Promoting Sustainable Electricity in Europe

Promoting Sustainable Electricity in Europe

Challenging the Path Dependence of Dominant Energy Systems

Edited by William M. Lafferty and Audun Ruud

This is a timely and comparative assessment of initiatives to promote renewable electricity sources (RES-E) in eight European countries. Carried out by the ProSus research programme at the University of Oslo in cooperation with leading research institutions in each country, the book focuses on the promotional schemes used to foster RES-E in Austria, Denmark, Finland, Ireland, the Netherlands, Norway, Spain and Sweden. The book is unique in that it monitors progress on implementing the EU RES-E Directive in relation to the impact of the ‘dominant energy systems’ in each country. Employing notions of ‘path dependency/path creation’, the analysis demonstrates that crucial lessons for promoting RES-E are to be found in the contextual conditions of national and regional settings; conditions that qualify the effects of more general, market-oriented schemes. The conclusions reached are of direct relevance for the ongoing debate as to the most effective policy instruments for achieving sustainable energy and climate policies in Europe.

Chapter 8: Sweden: Greening the Power Market in a Context of Liberalization and Nuclear Ambivalence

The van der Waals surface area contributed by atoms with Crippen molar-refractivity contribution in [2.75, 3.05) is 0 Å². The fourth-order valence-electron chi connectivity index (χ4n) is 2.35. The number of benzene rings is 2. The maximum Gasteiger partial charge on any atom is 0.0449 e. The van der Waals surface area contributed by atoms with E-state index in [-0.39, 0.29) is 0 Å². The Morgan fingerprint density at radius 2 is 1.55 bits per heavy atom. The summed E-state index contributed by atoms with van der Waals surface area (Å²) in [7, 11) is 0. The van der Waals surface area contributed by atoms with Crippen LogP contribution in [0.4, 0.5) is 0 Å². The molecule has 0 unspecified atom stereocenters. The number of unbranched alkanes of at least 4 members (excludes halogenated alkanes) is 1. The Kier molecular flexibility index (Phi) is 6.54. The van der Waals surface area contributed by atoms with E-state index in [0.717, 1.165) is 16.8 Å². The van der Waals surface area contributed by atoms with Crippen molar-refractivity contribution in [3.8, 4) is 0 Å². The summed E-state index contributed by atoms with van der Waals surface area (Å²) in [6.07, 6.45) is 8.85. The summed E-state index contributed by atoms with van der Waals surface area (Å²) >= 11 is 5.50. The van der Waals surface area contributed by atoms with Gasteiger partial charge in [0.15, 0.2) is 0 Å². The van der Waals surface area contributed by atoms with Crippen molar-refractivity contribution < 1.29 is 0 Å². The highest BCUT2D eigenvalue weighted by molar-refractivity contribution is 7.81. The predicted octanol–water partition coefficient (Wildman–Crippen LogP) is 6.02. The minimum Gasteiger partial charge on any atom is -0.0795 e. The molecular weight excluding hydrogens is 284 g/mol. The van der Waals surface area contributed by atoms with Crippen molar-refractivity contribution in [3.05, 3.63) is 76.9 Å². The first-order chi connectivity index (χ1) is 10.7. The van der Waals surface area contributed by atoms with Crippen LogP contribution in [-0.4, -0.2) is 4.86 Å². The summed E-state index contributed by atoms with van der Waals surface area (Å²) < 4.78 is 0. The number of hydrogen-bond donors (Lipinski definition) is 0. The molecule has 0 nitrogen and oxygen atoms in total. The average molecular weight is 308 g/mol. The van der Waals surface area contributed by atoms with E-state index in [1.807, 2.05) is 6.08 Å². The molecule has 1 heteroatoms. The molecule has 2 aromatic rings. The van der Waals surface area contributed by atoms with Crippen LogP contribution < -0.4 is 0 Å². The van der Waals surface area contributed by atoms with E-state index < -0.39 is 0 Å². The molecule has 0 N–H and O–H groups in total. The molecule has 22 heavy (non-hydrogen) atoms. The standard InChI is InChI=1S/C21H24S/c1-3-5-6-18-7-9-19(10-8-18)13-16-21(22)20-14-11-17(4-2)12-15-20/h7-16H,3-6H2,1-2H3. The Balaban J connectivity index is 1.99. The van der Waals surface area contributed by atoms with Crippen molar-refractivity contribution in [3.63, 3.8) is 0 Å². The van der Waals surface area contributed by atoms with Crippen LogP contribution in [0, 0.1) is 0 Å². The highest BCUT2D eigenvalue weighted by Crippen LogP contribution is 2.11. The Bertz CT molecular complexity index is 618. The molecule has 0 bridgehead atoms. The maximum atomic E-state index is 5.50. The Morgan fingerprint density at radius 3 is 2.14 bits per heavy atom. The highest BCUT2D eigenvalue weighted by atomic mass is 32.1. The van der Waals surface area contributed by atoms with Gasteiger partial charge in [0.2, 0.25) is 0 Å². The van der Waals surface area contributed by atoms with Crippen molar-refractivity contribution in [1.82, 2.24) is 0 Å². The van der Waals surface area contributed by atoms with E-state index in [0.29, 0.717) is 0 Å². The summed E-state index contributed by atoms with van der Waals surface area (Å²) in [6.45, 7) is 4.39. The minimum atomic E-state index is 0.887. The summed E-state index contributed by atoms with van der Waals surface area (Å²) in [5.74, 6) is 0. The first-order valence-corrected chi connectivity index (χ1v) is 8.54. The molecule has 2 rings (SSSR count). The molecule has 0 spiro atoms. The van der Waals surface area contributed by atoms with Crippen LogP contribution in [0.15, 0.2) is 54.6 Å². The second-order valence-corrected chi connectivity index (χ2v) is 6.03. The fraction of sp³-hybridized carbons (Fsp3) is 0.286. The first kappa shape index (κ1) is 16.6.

Yong Chen and Francis X. Johnson

Subjects: business and management, management and sustainability, environment, climate change, energy policy and regulation, environmental management, environmental politics and policy, management natural resources, politics and public policy, environmental politics and policy


Yong Chen and Francis X. Johnson* INTRODUCTION Sweden has earned a reputation as an environmentally progressive nation, both internationally and in its domestic policies and institutions. Consequently, in analyses of renewable energy policy such as the present initiative, one expects to find a strong commitment to renewable energy and energy efficiency. At the same time, Sweden has also created a highly successful industrial model by pursuing certain key export sectors, some of which are quite energy-intensive, such as machinery, chemicals and steel. These export-oriented industries have continued to play an important role in the Swedish economy, and have helped to balance a dependence on agricultural and consumer goods imports. As a small, open economy, Sweden has had to use its resource base efficiently and strategically. On 21 March 2002, the Swedish government presented an Energy Policy Bill (Regeringens Proposition 2002). An absolute target for the promotion of electricity from renewable energy sources was chosen because the fluctuations in water availability for hydropower made the relative (percentage) targets set in the RES-E Directive much higher than if a normalized climatic year had been used as the basis. Based on forecasts of electricity consumption in 2010, adding 10 TWh on top of the 2002 production levels, the government expected that 52 per cent of total electricity consumption in 2010 would be sourced from renewable sources. This is below the indicative target of 60 per cent originally assigned to Sweden under the RES-E Directive. Negotiations were initiated, and Sweden’s indicative target...

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